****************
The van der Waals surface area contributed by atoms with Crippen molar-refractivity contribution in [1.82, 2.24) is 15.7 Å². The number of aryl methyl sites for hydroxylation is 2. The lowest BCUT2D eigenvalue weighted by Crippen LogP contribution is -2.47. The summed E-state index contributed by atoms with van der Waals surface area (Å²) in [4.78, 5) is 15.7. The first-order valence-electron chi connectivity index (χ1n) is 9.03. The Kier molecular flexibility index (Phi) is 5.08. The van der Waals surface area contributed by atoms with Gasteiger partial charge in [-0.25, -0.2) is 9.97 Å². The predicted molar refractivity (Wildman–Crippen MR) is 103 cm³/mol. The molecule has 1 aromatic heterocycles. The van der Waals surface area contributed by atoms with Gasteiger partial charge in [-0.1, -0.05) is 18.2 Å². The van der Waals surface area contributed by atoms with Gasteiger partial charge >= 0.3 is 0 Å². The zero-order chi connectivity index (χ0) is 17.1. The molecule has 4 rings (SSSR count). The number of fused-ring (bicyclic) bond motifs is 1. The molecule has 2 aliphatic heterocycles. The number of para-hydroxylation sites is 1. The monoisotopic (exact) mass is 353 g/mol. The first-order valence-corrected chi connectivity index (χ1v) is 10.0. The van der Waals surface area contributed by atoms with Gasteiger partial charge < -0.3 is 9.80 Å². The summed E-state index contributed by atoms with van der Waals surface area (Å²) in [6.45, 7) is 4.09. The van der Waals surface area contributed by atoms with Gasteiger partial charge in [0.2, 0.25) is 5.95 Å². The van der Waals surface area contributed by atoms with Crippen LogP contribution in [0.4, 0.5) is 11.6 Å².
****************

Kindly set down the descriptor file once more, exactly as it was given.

The van der Waals surface area contributed by atoms with Crippen molar-refractivity contribution in [1.82, 2.24) is 15.7 Å². The number of aryl methyl sites for hydroxylation is 2. The lowest BCUT2D eigenvalue weighted by Crippen LogP contribution is -2.47. The summed E-state index contributed by atoms with van der Waals surface area (Å²) in [4.78, 5) is 15.7. The first-order valence-electron chi connectivity index (χ1n) is 9.03. The Kier molecular flexibility index (Phi) is 5.08. The van der Waals surface area contributed by atoms with Gasteiger partial charge in [-0.25, -0.2) is 9.97 Å². The predicted molar refractivity (Wildman–Crippen MR) is 103 cm³/mol. The molecule has 1 aromatic heterocycles. The van der Waals surface area contributed by atoms with Gasteiger partial charge in [-0.1, -0.05) is 18.2 Å². The van der Waals surface area contributed by atoms with Gasteiger partial charge >= 0.3 is 0 Å². The zero-order chi connectivity index (χ0) is 17.1. The molecule has 4 rings (SSSR count). The number of fused-ring (bicyclic) bond motifs is 1. The molecule has 2 aliphatic heterocycles. The number of para-hydroxylation sites is 1. The monoisotopic (exact) mass is 353 g/mol. The first-order valence-corrected chi connectivity index (χ1v) is 10.0. The van der Waals surface area contributed by atoms with Gasteiger partial charge < -0.3 is 9.80 Å². The summed E-state index contributed by atoms with van der Waals surface area (Å²) in [6.45, 7) is 4.09. The van der Waals surface area contributed by atoms with Gasteiger partial charge in [0.2, 0.25) is 5.95 Å². The van der Waals surface area contributed by atoms with Crippen LogP contribution in [0.4, 0.5) is 11.6 Å².